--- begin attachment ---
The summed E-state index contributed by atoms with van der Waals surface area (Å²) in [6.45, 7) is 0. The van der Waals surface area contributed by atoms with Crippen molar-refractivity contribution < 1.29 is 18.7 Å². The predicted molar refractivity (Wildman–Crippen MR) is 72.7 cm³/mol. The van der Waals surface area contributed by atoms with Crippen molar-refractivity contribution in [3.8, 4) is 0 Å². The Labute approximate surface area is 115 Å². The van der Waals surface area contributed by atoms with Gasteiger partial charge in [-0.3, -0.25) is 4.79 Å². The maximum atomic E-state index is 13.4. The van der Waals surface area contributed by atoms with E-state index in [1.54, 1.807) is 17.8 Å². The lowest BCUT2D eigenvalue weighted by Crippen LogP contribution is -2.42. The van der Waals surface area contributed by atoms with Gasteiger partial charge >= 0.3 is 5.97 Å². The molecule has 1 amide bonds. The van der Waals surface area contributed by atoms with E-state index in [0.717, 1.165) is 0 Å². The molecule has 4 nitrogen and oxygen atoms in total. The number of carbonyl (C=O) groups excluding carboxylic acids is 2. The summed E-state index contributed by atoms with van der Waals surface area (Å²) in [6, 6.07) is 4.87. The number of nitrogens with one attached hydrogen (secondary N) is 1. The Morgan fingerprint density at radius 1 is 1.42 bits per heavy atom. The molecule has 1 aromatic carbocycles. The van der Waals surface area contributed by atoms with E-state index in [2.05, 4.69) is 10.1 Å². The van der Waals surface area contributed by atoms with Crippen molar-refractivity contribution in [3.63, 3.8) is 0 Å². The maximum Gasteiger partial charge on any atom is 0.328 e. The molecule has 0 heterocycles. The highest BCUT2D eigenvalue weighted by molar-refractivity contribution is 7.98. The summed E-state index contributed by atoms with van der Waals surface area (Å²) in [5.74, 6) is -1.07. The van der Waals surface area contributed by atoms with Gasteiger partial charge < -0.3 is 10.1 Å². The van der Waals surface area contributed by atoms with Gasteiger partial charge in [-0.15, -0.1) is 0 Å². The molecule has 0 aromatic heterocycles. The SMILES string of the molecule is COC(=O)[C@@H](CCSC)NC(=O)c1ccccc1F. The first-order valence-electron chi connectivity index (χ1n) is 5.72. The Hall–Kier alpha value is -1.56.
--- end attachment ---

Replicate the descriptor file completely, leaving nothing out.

The summed E-state index contributed by atoms with van der Waals surface area (Å²) in [6.45, 7) is 0. The van der Waals surface area contributed by atoms with Crippen molar-refractivity contribution < 1.29 is 18.7 Å². The predicted molar refractivity (Wildman–Crippen MR) is 72.7 cm³/mol. The van der Waals surface area contributed by atoms with Crippen molar-refractivity contribution in [3.8, 4) is 0 Å². The Labute approximate surface area is 115 Å². The van der Waals surface area contributed by atoms with Gasteiger partial charge in [-0.3, -0.25) is 4.79 Å². The maximum atomic E-state index is 13.4. The van der Waals surface area contributed by atoms with E-state index in [1.54, 1.807) is 17.8 Å². The lowest BCUT2D eigenvalue weighted by Crippen LogP contribution is -2.42. The van der Waals surface area contributed by atoms with Gasteiger partial charge >= 0.3 is 5.97 Å². The molecule has 1 amide bonds. The van der Waals surface area contributed by atoms with E-state index in [0.717, 1.165) is 0 Å². The molecule has 4 nitrogen and oxygen atoms in total. The number of carbonyl (C=O) groups excluding carboxylic acids is 2. The summed E-state index contributed by atoms with van der Waals surface area (Å²) in [6, 6.07) is 4.87. The number of nitrogens with one attached hydrogen (secondary N) is 1. The Morgan fingerprint density at radius 1 is 1.42 bits per heavy atom. The molecule has 1 aromatic carbocycles. The van der Waals surface area contributed by atoms with E-state index in [2.05, 4.69) is 10.1 Å². The van der Waals surface area contributed by atoms with Crippen molar-refractivity contribution in [3.63, 3.8) is 0 Å². The maximum Gasteiger partial charge on any atom is 0.328 e. The molecule has 0 heterocycles. The highest BCUT2D eigenvalue weighted by molar-refractivity contribution is 7.98. The summed E-state index contributed by atoms with van der Waals surface area (Å²) in [5.74, 6) is -1.07. The van der Waals surface area contributed by atoms with Gasteiger partial charge < -0.3 is 10.1 Å². The van der Waals surface area contributed by atoms with Gasteiger partial charge in [-0.15, -0.1) is 0 Å². The molecule has 0 aromatic heterocycles. The SMILES string of the molecule is COC(=O)[C@@H](CCSC)NC(=O)c1ccccc1F. The first-order valence-electron chi connectivity index (χ1n) is 5.72. The Hall–Kier alpha value is -1.56.